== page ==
UPDATE: 4:10  p.m. EST -- A grand jury's decision not to indict the Cleveland officers who killed 12-year-old Tamir Rice last year drew widespread reaction from activists and civil rights leaders Monday. From the NAACP, which called the decision a "miscarriage of justice, to the Rev. Al Sharpton, who noted the decision was a blow for the boy's family during the holiday season, one of the most high-profile incidents of black deaths in the U.S. over the last year again struck a nerve nationwide.

“We are appalled that no indictment was returned in the case of 12-year-old Tamir Rice, though we are not surprised given the behavior and tone displayed by prosecutor Tim McGinty['s office] all year," Sharpton, leader of the civil rights group National Action Network,  said in a statment released Monday.

Members of Black Lives Matter, the social justice movement against police brutality in community of color, also spoke out after the decision. Deray McKesson, a prominent voice in the movement, raised questions Monday about the fairness of the grand jury process and the impartiality of  the local prosecutor's office. The lack of indictments in officer-involved deaths in Ferguson, Missouri, and Staten Island, New York, last year, sparked civil unrest in those cities and around the country.

As news spread about Monday's decision, state and local officials called for peaceful protests and pledged to work with residents to strengthen community-police relations. Cleveland Mayor Frank Jackson offered an apology to Samaria Rice, the 12-year-old boy's mother, in a news conference Monday afternoon. Cleveland police Chief Calvin Williams said leaders were "making sure things get better in this city," according to media reports.

Original story:

Timothy Loehmann and Frank Garmback, the Ohio police officers involved in the fatal shooting of 12-year-old Tamir Rice in November of 2014, will not face criminal charges, a Cleveland prosecutor announced Monday. Tim McGinty, the Cuyahoga County prosecutor, said a grand jury voted against indicting Loehmann, a white rookie Cleveland officer who shot Rice while the boy carried a plastic pellet gun, on charges related to the incident. Garmback, who drove a police cruiser toward the boy just before the shooting, was also cleared of wrongdoing.

Although video surveillance taken of the city park where Rice was shot raised questions of whether Loehmann's use of force was reasonable, McGinty said grand jurors were persuaded by expert testimony that justified the Nov. 22, 2014, shooting on the grounds that the officer feared for his life. At least two independent law enforcement experts found Loehmann's actions were justified, according to reports released in October.

Multiple investigations, expert testimony and grand jury meetings took place over the 400 days since the shooting, McGinty explained in a news conference Monday afternoon. Findings in the case suggest Loehmann's action was "a perfect storm of human error," the prosecutor said.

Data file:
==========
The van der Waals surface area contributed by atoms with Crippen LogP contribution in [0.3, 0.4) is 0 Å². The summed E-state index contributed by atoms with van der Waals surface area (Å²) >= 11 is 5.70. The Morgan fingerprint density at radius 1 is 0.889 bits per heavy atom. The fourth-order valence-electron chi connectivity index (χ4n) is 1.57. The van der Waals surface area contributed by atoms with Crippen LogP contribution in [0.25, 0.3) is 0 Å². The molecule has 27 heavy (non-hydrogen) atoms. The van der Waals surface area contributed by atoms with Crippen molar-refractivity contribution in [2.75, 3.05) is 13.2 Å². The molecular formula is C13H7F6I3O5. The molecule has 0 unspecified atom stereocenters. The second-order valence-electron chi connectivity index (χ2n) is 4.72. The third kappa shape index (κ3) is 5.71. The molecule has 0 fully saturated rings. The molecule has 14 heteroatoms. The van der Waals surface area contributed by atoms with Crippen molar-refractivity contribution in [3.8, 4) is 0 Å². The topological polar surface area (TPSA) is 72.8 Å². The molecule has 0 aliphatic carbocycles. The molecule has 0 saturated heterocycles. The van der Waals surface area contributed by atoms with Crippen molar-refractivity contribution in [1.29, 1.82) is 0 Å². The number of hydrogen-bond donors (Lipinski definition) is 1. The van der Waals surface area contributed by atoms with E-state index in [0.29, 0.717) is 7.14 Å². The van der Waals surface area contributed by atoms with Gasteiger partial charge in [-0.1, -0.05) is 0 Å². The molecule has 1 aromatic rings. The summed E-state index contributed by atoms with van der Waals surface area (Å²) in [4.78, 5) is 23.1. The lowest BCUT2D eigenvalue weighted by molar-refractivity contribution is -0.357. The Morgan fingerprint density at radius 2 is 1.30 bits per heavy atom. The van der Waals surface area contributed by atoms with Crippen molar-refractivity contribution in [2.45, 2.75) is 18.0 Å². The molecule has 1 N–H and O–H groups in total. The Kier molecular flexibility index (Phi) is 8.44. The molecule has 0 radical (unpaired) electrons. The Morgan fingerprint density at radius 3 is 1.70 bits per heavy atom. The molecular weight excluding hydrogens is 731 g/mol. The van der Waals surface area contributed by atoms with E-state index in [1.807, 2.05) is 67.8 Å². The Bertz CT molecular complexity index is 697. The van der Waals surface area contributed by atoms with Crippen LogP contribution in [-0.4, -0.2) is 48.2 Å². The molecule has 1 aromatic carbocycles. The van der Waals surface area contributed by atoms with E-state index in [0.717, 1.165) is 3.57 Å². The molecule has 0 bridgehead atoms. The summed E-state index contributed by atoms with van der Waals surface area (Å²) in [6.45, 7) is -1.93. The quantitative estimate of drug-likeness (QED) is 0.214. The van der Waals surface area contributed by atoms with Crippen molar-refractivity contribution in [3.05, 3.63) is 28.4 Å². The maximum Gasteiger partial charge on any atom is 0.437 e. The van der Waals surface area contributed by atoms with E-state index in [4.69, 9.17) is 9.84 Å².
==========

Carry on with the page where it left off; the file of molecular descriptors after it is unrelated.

The Rice shooting, one of the most high-profile incidents of black deaths in the U.S. over the past year, helped spark nationwide protests over police use of force, including those led by Black Lives Matter, a social justice movement against police brutality in communities of color. Although video footage of Rice's shooting helped push the case into the national spotlight, McGinty downplayed its influence over the course of the investigation.

"The original grainy video initially showed on TV was only a small part of this investigation — a very important part, but a small part," the prosecutor said. "There have been lessons learned already [from the Rice case]. That is the plus side in this tragic event. It should never happen again."

McGinty said he informed Samaria Rice, the boy's mother, of the grand jury's decision just before the announcement, although an attorney for the family said they had not received notice ahead of the afternoon press conference.  After the announcement, a Rice family attorney accused McGinty of "abusing and manipulating the grant jury process to orchestrate a [grand jury] vote against indictment," according to a statement.

Grand jury proceedings are typically secret but, seemingly at the urging of activists, McGinty released expert reports and investigative documents to the media and the public last summer. But some of the materials, including the reports from independent law enforcement experts supporting Loehmann’s actions, sparked more anger within the community over the grand jury process.

In June, activists successfully petitioned an Ohio judge to review the case. The judge ruled that video evidence of the shooting provided probable cause to charge Loehmann with murder and Garmback with reckless homicide, according to media reports. But criminal charges should be left up to prosecutors and the grand jury, he said.